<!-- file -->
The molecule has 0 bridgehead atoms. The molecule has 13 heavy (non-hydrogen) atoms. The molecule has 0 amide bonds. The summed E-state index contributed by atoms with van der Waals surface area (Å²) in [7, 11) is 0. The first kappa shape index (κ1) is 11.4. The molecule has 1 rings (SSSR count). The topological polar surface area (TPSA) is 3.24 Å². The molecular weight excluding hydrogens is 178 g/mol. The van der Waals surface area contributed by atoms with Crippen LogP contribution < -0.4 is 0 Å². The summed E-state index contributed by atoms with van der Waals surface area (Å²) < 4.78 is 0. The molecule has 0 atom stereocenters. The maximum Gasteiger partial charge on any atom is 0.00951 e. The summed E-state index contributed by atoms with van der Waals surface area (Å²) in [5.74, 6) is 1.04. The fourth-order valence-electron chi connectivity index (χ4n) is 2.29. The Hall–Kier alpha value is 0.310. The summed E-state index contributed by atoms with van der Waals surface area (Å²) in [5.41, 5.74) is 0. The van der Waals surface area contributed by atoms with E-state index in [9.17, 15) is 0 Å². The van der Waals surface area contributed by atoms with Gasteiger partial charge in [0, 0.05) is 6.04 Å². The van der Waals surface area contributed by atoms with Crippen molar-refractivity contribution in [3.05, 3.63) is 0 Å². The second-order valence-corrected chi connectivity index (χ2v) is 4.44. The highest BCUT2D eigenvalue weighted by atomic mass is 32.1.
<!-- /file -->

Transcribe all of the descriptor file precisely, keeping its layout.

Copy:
The molecule has 0 bridgehead atoms. The molecule has 13 heavy (non-hydrogen) atoms. The molecule has 0 amide bonds. The summed E-state index contributed by atoms with van der Waals surface area (Å²) in [7, 11) is 0. The first kappa shape index (κ1) is 11.4. The molecule has 1 rings (SSSR count). The topological polar surface area (TPSA) is 3.24 Å². The molecular weight excluding hydrogens is 178 g/mol. The van der Waals surface area contributed by atoms with Crippen LogP contribution < -0.4 is 0 Å². The summed E-state index contributed by atoms with van der Waals surface area (Å²) < 4.78 is 0. The molecule has 0 atom stereocenters. The maximum Gasteiger partial charge on any atom is 0.00951 e. The summed E-state index contributed by atoms with van der Waals surface area (Å²) in [5.74, 6) is 1.04. The fourth-order valence-electron chi connectivity index (χ4n) is 2.29. The Hall–Kier alpha value is 0.310. The summed E-state index contributed by atoms with van der Waals surface area (Å²) in [5.41, 5.74) is 0. The van der Waals surface area contributed by atoms with E-state index in [9.17, 15) is 0 Å². The van der Waals surface area contributed by atoms with Gasteiger partial charge in [0, 0.05) is 6.04 Å². The van der Waals surface area contributed by atoms with Crippen molar-refractivity contribution in [3.05, 3.63) is 0 Å². The second-order valence-corrected chi connectivity index (χ2v) is 4.44. The highest BCUT2D eigenvalue weighted by atomic mass is 32.1.